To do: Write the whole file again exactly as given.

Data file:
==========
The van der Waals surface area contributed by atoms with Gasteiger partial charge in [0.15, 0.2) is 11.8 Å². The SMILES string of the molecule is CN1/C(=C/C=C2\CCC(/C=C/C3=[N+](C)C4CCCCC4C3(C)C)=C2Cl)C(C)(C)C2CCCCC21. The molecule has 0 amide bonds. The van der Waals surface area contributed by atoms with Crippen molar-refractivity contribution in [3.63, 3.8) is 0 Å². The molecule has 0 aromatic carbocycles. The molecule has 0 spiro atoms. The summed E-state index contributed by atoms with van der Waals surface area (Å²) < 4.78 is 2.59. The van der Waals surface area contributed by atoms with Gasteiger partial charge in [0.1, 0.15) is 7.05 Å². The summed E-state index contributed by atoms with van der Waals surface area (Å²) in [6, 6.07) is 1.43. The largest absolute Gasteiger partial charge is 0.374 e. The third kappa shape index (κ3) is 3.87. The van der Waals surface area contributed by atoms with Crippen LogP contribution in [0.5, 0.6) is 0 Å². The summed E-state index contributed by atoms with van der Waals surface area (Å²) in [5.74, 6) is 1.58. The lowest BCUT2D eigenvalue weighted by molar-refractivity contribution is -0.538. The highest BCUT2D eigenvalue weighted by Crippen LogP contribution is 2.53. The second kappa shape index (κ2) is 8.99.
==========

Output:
The van der Waals surface area contributed by atoms with Gasteiger partial charge in [0.15, 0.2) is 11.8 Å². The SMILES string of the molecule is CN1/C(=C/C=C2\CCC(/C=C/C3=[N+](C)C4CCCCC4C3(C)C)=C2Cl)C(C)(C)C2CCCCC21. The molecule has 0 amide bonds. The van der Waals surface area contributed by atoms with Crippen molar-refractivity contribution in [3.63, 3.8) is 0 Å². The molecule has 0 aromatic carbocycles. The molecule has 0 spiro atoms. The summed E-state index contributed by atoms with van der Waals surface area (Å²) < 4.78 is 2.59. The van der Waals surface area contributed by atoms with Gasteiger partial charge in [0.1, 0.15) is 7.05 Å². The summed E-state index contributed by atoms with van der Waals surface area (Å²) in [6, 6.07) is 1.43. The largest absolute Gasteiger partial charge is 0.374 e. The third kappa shape index (κ3) is 3.87. The van der Waals surface area contributed by atoms with Crippen LogP contribution in [0.5, 0.6) is 0 Å². The summed E-state index contributed by atoms with van der Waals surface area (Å²) in [5.74, 6) is 1.58. The lowest BCUT2D eigenvalue weighted by molar-refractivity contribution is -0.538. The highest BCUT2D eigenvalue weighted by Crippen LogP contribution is 2.53. The second kappa shape index (κ2) is 8.99.